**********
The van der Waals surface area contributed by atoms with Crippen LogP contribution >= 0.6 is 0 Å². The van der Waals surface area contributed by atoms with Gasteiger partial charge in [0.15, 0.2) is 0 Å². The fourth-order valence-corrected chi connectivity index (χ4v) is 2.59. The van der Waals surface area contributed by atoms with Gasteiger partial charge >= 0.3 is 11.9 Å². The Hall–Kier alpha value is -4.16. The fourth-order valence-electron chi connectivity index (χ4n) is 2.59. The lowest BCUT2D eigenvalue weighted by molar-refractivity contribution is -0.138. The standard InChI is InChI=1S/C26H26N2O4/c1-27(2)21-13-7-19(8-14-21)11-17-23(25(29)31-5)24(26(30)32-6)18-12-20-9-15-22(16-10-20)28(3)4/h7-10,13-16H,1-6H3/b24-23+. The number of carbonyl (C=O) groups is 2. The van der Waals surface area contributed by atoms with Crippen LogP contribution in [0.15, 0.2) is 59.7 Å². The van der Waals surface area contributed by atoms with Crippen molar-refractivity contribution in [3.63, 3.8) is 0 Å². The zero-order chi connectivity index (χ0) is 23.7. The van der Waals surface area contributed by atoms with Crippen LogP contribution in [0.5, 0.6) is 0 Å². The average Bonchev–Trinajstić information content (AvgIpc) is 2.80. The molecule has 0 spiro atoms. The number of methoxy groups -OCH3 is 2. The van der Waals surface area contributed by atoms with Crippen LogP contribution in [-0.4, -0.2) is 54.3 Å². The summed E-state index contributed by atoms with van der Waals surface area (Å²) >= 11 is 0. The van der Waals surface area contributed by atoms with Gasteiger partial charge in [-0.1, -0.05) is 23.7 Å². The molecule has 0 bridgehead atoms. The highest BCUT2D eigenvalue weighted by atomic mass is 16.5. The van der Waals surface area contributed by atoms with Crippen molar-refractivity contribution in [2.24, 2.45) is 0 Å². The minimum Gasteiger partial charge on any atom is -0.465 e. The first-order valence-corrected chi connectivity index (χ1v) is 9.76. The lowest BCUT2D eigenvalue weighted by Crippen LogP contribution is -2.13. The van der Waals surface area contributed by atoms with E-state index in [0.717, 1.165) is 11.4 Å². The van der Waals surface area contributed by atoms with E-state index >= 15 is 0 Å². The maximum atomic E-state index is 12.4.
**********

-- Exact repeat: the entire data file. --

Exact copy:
The van der Waals surface area contributed by atoms with Crippen LogP contribution >= 0.6 is 0 Å². The van der Waals surface area contributed by atoms with Gasteiger partial charge in [0.15, 0.2) is 0 Å². The fourth-order valence-corrected chi connectivity index (χ4v) is 2.59. The van der Waals surface area contributed by atoms with Gasteiger partial charge >= 0.3 is 11.9 Å². The Hall–Kier alpha value is -4.16. The fourth-order valence-electron chi connectivity index (χ4n) is 2.59. The lowest BCUT2D eigenvalue weighted by molar-refractivity contribution is -0.138. The standard InChI is InChI=1S/C26H26N2O4/c1-27(2)21-13-7-19(8-14-21)11-17-23(25(29)31-5)24(26(30)32-6)18-12-20-9-15-22(16-10-20)28(3)4/h7-10,13-16H,1-6H3/b24-23+. The number of carbonyl (C=O) groups is 2. The van der Waals surface area contributed by atoms with Crippen LogP contribution in [0.15, 0.2) is 59.7 Å². The van der Waals surface area contributed by atoms with Crippen molar-refractivity contribution in [3.63, 3.8) is 0 Å². The zero-order chi connectivity index (χ0) is 23.7. The van der Waals surface area contributed by atoms with Crippen LogP contribution in [0.5, 0.6) is 0 Å². The average Bonchev–Trinajstić information content (AvgIpc) is 2.80. The molecule has 0 spiro atoms. The number of methoxy groups -OCH3 is 2. The van der Waals surface area contributed by atoms with Crippen LogP contribution in [-0.4, -0.2) is 54.3 Å². The summed E-state index contributed by atoms with van der Waals surface area (Å²) >= 11 is 0. The van der Waals surface area contributed by atoms with Gasteiger partial charge in [-0.1, -0.05) is 23.7 Å². The molecule has 0 bridgehead atoms. The highest BCUT2D eigenvalue weighted by atomic mass is 16.5. The van der Waals surface area contributed by atoms with Crippen molar-refractivity contribution in [2.24, 2.45) is 0 Å². The minimum Gasteiger partial charge on any atom is -0.465 e. The first-order valence-corrected chi connectivity index (χ1v) is 9.76. The lowest BCUT2D eigenvalue weighted by Crippen LogP contribution is -2.13. The van der Waals surface area contributed by atoms with E-state index in [0.717, 1.165) is 11.4 Å². The van der Waals surface area contributed by atoms with E-state index >= 15 is 0 Å². The maximum atomic E-state index is 12.4.